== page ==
Devastating Losses to Children Caused by Pandemic

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Devastating Losses to Children Caused by Pandemic      

 Jim Windell    

            Although more than 700,000 people in the U.S. have died so far as a result of the COVID-19 pandemic, it’s often those left behind who suffer the most. And that suffering could last a lifetime.

            Consider the children who lost a parent or a primary caregiver.

            A recent study estimates that more than 140,000 children in this country experienced the loss of a primary or secondary caregiver due to the COVID-19 pandemic.

            The study represented a collaboration between the Centers for Disease Control and Prevention (CDC), Imperial College London, Harvard University, Oxford University, and the University of Cape Town, South Africa and was published in the journal Pediatrics.

          The analysis for the research used mortality, fertility, and census data to estimate COVID-19-associated orphanhood (death of one or both parents) and deaths of custodial and co-residing grandparents between April 1, 2020, and June 30, 2021 in the U.S. “COVID-19-associated deaths” refers to the combination of deaths caused directly by COVID-19 and those caused indirectly by associated causes, such as lockdowns, restrictions on gatherings and movement, decreased access or quality of health care and of treatment for chronic diseases. The data also analyzed the race and ethnicity of COVID-19-associated deaths.

          Specifically, the study authors estimate that 120,630 children in the U.S. lost a primary caregiver (a parent or grandparent responsible for providing housing, basic needs and care) due to COVID-19-associated death.  In addition, 22,007 children suffered the death of a secondary caregiver (grandparents providing housing but not most basic needs). Overall, 142,637 children are estimated to have experienced the death of at least one parent, or a custodial or other co-residing grandparent caregiver.

          There were racial, ethnic, and geographic disparities in COVID-19-associated death of caregivers as it was found that children of racial and ethnic minorities accounted for 65% of those who lost a primary caregiver due to the pandemic.

          Overall, the study shows that approximately 1 out of 500 children in the U.S. has experienced COVID-19-associated orphanhood or death of a grandparent caregiver.

          The loss of a mother, father, or grandparent who provided their homes, basic needs, and care will cause permanent harm for many of these children. The loss of a parent is among the adverse childhood experiences (ACEs) linked to mental health problems and often results in shorter schooling, lower self-esteem, sexual risk behaviors, and increased risk of substance abuse, suicide, violence, sexual abuse, and exploitation.

          “Children facing orphanhood as a result of COVID is a hidden, global pandemic that has sadly not spared the United States,” said Susan Hillis, CDC researcher and lead author of the study. “All of us – especially our children – will feel the serious immediate and long-term impact of this problem for generations to come. Addressing the loss that these children have experienced – and continue to experience – must be one of our top priorities, and it must be woven into all aspects of our emergency response, both now and in the post-pandemic future.”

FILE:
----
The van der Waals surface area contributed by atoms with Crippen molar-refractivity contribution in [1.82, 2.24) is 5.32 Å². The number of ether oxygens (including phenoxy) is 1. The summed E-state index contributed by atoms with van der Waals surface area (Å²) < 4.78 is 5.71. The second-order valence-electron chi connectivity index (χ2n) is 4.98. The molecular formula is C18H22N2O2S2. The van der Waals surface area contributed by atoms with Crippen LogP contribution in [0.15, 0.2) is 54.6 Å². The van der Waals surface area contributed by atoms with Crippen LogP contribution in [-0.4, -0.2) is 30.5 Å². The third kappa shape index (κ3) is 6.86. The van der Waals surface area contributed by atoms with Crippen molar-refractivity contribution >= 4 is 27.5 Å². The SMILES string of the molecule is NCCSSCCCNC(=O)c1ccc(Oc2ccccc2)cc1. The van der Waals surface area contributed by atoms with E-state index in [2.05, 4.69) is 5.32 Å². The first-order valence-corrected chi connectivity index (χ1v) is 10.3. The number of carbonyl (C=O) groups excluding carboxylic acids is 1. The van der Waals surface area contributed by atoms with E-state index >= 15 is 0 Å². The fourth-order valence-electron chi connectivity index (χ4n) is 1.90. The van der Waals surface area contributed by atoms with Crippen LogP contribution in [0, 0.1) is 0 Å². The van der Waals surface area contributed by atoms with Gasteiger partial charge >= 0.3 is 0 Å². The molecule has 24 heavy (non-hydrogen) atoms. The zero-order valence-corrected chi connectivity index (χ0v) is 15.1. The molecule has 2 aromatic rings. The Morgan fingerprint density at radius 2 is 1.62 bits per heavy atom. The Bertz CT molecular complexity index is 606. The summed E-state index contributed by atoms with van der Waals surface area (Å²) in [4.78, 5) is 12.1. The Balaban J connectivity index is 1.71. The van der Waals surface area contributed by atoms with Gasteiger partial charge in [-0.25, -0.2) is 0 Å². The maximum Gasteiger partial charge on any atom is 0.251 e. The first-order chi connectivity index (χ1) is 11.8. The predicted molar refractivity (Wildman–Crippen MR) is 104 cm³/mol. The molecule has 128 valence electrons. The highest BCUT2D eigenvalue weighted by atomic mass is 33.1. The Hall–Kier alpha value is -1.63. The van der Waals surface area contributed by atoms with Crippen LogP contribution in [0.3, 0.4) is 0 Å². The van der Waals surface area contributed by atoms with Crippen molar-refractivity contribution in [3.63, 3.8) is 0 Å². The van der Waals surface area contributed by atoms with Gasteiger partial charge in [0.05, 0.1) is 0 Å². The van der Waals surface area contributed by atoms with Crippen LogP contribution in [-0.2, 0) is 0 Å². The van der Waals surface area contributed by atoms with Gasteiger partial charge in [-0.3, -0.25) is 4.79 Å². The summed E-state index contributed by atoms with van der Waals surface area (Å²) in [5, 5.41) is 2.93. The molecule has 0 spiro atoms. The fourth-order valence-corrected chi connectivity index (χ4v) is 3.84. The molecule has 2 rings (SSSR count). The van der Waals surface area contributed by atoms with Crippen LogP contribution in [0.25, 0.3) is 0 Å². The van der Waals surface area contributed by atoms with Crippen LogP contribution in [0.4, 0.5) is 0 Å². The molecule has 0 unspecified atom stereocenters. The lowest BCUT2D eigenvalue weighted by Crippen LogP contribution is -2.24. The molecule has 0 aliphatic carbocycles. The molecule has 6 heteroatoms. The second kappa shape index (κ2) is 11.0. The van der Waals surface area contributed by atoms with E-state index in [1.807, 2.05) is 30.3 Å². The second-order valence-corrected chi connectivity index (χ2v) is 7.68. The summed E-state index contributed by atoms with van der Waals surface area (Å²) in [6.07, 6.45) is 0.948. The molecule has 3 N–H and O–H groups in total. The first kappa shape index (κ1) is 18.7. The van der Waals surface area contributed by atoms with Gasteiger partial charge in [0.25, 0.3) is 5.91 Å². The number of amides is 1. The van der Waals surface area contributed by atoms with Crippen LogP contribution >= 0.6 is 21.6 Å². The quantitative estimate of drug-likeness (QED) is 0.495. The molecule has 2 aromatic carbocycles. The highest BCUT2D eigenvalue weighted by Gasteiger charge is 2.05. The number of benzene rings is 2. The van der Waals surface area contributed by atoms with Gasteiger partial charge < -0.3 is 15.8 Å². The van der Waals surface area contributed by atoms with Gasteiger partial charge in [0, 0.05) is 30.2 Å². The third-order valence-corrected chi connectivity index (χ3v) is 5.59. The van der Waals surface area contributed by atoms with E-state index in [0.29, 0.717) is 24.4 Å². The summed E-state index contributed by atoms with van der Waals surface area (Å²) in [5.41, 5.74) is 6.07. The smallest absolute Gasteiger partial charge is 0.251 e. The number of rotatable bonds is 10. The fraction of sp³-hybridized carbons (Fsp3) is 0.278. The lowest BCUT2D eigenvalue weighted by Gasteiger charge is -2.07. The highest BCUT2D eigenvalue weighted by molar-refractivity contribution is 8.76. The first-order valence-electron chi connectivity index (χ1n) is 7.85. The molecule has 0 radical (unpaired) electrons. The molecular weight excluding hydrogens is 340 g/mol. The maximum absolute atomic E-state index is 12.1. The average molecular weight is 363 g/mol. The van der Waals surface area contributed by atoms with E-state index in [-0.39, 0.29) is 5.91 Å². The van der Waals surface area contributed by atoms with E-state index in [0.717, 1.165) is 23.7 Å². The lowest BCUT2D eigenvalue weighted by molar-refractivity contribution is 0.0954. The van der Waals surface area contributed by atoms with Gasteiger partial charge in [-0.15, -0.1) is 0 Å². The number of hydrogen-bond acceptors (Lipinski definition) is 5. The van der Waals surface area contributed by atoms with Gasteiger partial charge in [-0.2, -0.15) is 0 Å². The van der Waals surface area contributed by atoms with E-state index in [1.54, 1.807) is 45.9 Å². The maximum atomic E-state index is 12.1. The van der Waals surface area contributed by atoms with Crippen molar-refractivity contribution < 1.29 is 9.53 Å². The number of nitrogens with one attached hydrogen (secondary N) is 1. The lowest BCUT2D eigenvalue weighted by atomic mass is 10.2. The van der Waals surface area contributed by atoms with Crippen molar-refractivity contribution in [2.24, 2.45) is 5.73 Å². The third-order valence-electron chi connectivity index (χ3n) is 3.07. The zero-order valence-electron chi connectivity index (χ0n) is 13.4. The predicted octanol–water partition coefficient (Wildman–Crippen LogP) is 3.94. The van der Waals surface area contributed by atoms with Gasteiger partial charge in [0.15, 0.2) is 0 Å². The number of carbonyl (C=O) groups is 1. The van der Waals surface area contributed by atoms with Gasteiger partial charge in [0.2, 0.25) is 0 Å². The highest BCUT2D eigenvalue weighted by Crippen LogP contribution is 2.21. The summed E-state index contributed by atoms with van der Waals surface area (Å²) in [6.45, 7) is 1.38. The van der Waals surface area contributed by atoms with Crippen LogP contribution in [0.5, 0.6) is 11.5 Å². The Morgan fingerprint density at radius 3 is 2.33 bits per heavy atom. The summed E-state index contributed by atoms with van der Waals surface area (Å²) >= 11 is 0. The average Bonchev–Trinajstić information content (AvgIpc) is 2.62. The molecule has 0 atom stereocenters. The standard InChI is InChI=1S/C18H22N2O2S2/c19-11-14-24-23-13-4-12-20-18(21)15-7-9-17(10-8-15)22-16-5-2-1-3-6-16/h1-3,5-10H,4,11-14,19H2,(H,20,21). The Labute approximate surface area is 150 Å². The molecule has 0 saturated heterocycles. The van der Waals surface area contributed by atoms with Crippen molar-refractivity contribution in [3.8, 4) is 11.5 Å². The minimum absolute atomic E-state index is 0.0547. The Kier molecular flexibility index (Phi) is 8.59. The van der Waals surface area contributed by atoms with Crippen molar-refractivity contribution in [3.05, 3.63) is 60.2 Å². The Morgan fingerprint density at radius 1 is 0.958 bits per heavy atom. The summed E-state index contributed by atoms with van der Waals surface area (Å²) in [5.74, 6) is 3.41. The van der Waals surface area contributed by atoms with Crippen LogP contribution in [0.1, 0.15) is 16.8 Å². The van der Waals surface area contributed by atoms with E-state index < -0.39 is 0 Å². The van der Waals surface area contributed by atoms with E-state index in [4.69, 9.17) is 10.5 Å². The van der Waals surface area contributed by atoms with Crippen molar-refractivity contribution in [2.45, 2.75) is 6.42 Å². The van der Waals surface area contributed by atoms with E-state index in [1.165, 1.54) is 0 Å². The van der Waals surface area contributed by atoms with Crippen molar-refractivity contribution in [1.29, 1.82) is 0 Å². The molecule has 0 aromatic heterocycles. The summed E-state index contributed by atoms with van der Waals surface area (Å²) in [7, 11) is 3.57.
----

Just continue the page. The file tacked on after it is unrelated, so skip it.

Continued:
“The magnitude of young people affected is a sobering reminder of the devastating impact of the past 18 months,” commented Dr. Alexandra Blenkinsop, co-lead researcher, Imperial College London. “These findings really highlight those children who have been left most vulnerable by the pandemic, and where additional resources should be directed.”

           And according to National Institute on Drug Abuse Director Nora D. Volkow, M.D., “The death of a parental figure is an enormous loss that can reshape a child’s life. We must work to ensure that all children have access to evidence-based prevention interventions that can help them navigate this trauma, to support their future mental health and wellbeing.” Volkow also pointed out that we must address the many underlying inequities and health disparities that put people of color at greater risk of getting COVID-19 and dying from COVID-19, “which puts children of color at a greater risk of losing a parent or caregiver and related adverse effects on their development.”

           While there are a number of programs and initiatives that could help these children wjo experienced such vital losses, more action is needed. As the concluding words in the article indicate, “Effective action to reduce health disparities and protect children from direct and secondary harms from COVID-19 is a public health and moral imperative.”

           To read the original article, find it with this reference:

Hillis, S. et al. (2021). Covid-19-Associated Orphanhood and Caregiver Death in the United States (link is external)Pediatrics. DOI: 10.1542/peds.2021-053760 (2021).

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